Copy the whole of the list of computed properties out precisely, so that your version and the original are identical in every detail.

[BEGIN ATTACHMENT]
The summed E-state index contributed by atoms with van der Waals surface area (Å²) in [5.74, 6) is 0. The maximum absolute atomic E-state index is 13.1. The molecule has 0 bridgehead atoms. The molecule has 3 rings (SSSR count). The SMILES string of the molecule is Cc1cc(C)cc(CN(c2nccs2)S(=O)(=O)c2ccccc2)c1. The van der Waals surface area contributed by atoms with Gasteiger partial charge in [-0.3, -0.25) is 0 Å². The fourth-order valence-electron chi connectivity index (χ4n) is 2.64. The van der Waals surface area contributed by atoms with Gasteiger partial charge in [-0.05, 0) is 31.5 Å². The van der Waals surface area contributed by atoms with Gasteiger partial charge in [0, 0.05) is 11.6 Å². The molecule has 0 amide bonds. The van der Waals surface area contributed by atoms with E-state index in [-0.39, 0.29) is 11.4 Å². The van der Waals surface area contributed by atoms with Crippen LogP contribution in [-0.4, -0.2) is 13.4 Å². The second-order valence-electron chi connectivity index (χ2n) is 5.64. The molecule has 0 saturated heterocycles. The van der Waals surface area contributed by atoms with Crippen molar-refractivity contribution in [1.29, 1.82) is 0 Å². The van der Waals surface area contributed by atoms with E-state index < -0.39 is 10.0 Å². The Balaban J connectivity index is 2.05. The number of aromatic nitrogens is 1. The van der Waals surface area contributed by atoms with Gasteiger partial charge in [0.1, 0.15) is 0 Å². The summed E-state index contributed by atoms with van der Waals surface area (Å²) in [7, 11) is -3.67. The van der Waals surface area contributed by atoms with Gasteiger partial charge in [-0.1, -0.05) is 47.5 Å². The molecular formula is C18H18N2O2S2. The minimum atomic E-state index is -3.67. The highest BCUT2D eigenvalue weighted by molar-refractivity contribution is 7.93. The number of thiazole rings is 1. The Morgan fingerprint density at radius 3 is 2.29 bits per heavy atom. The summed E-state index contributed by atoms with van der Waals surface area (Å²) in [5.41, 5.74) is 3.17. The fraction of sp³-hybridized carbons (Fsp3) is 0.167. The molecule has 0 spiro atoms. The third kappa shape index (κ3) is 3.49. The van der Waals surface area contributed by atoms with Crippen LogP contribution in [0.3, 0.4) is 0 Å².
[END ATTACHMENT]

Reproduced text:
The summed E-state index contributed by atoms with van der Waals surface area (Å²) in [5.74, 6) is 0. The maximum absolute atomic E-state index is 13.1. The molecule has 0 bridgehead atoms. The molecule has 3 rings (SSSR count). The SMILES string of the molecule is Cc1cc(C)cc(CN(c2nccs2)S(=O)(=O)c2ccccc2)c1. The van der Waals surface area contributed by atoms with Gasteiger partial charge in [-0.3, -0.25) is 0 Å². The fourth-order valence-electron chi connectivity index (χ4n) is 2.64. The van der Waals surface area contributed by atoms with Gasteiger partial charge in [-0.05, 0) is 31.5 Å². The van der Waals surface area contributed by atoms with Gasteiger partial charge in [0, 0.05) is 11.6 Å². The molecule has 0 amide bonds. The van der Waals surface area contributed by atoms with E-state index in [-0.39, 0.29) is 11.4 Å². The van der Waals surface area contributed by atoms with Crippen LogP contribution in [-0.4, -0.2) is 13.4 Å². The second-order valence-electron chi connectivity index (χ2n) is 5.64. The molecule has 0 saturated heterocycles. The van der Waals surface area contributed by atoms with Crippen molar-refractivity contribution in [1.29, 1.82) is 0 Å². The van der Waals surface area contributed by atoms with E-state index < -0.39 is 10.0 Å². The Balaban J connectivity index is 2.05. The number of aromatic nitrogens is 1. The van der Waals surface area contributed by atoms with Gasteiger partial charge in [0.1, 0.15) is 0 Å². The summed E-state index contributed by atoms with van der Waals surface area (Å²) in [7, 11) is -3.67. The van der Waals surface area contributed by atoms with Gasteiger partial charge in [-0.1, -0.05) is 47.5 Å². The molecular formula is C18H18N2O2S2. The minimum atomic E-state index is -3.67. The highest BCUT2D eigenvalue weighted by molar-refractivity contribution is 7.93. The number of thiazole rings is 1. The Morgan fingerprint density at radius 3 is 2.29 bits per heavy atom. The summed E-state index contributed by atoms with van der Waals surface area (Å²) in [5.41, 5.74) is 3.17. The fraction of sp³-hybridized carbons (Fsp3) is 0.167. The molecule has 0 spiro atoms. The third kappa shape index (κ3) is 3.49. The van der Waals surface area contributed by atoms with Crippen LogP contribution in [0.3, 0.4) is 0 Å².